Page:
Understanding Recent Breakthroughs in Sugar Kelp Adaptation

Jenn Hoskins
10th March, 2024

Understanding Recent Breakthroughs in Sugar Kelp Adaptation

Image Source: Natural Science News, 2024

Key Findings

  • Sugar kelp adapts to environmental stress by changing its photosynthesis and protective molecules
  • Climate change is shifting sugar kelp's range, with declines in warmer areas and growth in polar regions
  • Genetic differences across sugar kelp populations affect their survival and response to temperature changes
Saccharina latissima, commonly known as sugar kelp, is a type of seaweed with significant ecological and commercial value. Found predominantly in the Northern Hemisphere, this species has been the subject of scientific study since the 1960s due to its role in coastal ecosystems and its potential for industrial applications. Researchers from the University of Bremen have compiled an extensive review of the literature to better understand how S. latissima responds to environmental stressors and to guide sustainable cultivation practices[1]. The review reveals that S. latissima has developed numerous strategies to cope with changing environmental conditions, such as adjusting its photosynthesis, altering levels of protective molecules like osmolytes and antioxidants, and changing gene expression. These adaptations are crucial as S. latissima faces significant threats from climate change, which has already led to a noticeable shift in its distribution. Specifically, there has been a decline in its presence at the southern edges of its range in the Atlantic and an increase in polar regions. Understanding these responses is not only important for the species itself but also for the marine ecosystems it supports. Kelp forests, formed by species like S. latissima, are known to be critical habitats for a variety of marine life. Changes in kelp abundance can have cascading effects throughout the ecosystem. The review also examines the genetic differentiation across the distribution of S. latissima, which has implications for the fitness of populations in different locations. This genetic variability is a key factor in how the species adapts to local conditions, including temperature changes[2]. The study emphasizes the importance of considering local adaptation when developing strategies for kelp cultivation and restoration, particularly in the face of rising ocean temperatures. Additionally, the researchers discuss the complex relationships between S. latissima and its associated microbiota. The composition of the bacterial communities that live on and within the kelp varies with geography, part of the alga, season, and the health of the alga[3]. These microbial communities can influence the health and physiology of S. latissima, and understanding them is crucial for managing both wild populations and cultivated kelp. Seaweed farming, including the cultivation of S. latissima, has been recognized for its potential environmental benefits, such as providing habitat for marine life, coastal protection, and water quality improvement through bioremediation[4]. The review underscores the importance of considering the development of epibiont communities—organisms that live on the surface of the kelp—when managing farms, as they can affect both the ecological value and the commercial quality of the crop. The review also acknowledges the challenges of studying marine organisms like S. latissima in laboratory settings. The use of innovative techniques, such as microfluidic devices, allows for the controlled growth of specimens and high-resolution imaging, which can shed light on the alga's development and response to different environmental conditions[5]. In summary, the comprehensive review by the University of Bremen provides a detailed understanding of the biology and ecology of S. latissima. It highlights the species' adaptability in the face of environmental stressors and the importance of taking into account its genetic diversity and interactions with microbial communities when considering conservation and cultivation efforts. As climate change continues to impact marine ecosystems, studies like this are vital for developing strategies to preserve and sustainably utilize these important species.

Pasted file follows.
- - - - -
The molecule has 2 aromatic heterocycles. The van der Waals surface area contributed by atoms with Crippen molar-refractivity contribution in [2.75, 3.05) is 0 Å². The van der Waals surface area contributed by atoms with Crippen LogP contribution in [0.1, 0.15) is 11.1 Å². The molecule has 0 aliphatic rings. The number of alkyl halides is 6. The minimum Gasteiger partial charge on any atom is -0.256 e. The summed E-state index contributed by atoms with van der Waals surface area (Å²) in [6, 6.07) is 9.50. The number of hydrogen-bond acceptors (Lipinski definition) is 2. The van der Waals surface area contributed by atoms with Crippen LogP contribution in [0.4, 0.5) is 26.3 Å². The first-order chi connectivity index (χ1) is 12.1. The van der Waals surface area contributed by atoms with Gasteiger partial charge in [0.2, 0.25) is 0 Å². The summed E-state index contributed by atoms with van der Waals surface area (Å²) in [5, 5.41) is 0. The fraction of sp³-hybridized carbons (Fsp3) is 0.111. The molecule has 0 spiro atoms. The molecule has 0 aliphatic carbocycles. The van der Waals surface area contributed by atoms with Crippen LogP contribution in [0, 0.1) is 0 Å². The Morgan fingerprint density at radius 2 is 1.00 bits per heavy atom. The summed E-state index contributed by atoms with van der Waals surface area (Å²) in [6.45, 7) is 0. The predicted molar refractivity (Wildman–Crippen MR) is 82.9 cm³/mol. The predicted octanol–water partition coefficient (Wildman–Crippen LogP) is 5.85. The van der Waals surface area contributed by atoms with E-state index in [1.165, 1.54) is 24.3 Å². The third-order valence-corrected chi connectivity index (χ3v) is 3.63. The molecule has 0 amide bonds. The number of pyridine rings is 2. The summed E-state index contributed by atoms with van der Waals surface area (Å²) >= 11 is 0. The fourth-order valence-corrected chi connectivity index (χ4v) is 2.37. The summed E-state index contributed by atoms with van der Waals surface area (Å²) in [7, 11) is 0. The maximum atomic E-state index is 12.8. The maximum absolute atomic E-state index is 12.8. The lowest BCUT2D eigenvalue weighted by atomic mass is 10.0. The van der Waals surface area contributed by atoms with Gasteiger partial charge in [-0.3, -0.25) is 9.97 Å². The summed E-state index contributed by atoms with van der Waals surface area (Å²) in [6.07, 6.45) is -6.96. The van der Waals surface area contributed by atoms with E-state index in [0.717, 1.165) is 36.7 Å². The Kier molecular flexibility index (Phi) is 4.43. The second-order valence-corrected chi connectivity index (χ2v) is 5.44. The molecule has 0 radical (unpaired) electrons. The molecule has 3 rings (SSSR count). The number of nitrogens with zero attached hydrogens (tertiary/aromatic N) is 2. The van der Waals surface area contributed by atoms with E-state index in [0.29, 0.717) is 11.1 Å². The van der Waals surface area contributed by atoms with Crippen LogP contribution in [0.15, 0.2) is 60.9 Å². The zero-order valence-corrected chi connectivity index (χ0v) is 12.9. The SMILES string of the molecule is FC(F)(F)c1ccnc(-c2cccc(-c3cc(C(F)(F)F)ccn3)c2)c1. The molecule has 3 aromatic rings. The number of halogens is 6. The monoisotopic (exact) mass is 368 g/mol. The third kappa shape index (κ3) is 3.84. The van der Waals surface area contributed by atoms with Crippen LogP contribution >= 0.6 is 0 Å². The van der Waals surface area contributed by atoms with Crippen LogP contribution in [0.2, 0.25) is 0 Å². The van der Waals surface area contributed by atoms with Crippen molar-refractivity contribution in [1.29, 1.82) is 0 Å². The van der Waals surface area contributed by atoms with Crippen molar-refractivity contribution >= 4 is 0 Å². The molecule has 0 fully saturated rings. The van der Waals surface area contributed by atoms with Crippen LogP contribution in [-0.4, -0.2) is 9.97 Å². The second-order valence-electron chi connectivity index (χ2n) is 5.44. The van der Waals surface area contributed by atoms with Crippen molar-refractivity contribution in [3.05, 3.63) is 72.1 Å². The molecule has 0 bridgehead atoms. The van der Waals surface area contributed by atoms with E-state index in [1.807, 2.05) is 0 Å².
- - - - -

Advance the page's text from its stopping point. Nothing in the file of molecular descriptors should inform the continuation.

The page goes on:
SustainabilityEcologyMarine Biology


Main Study

1) The sugar kelp Saccharina latissima I: recent advances in a changing climate.

Published 8th March, 2024


Related Studies

2) Differences by origin in methylome suggest eco-phenotypes in the kelp Saccharina latissima.


3) The Saccharina latissima microbiome: Effects of region, season, and physiology.


4) Development and Diversity of Epibiont Assemblages on Cultivated Sugar Kelp (Saccharina latissima) in Relation to Farming Schedules and Harvesting Techniques.


5) Cultivation and Imaging of S. latissima Embryo Monolayered Cell Sheets Inside Microfluidic Devices.


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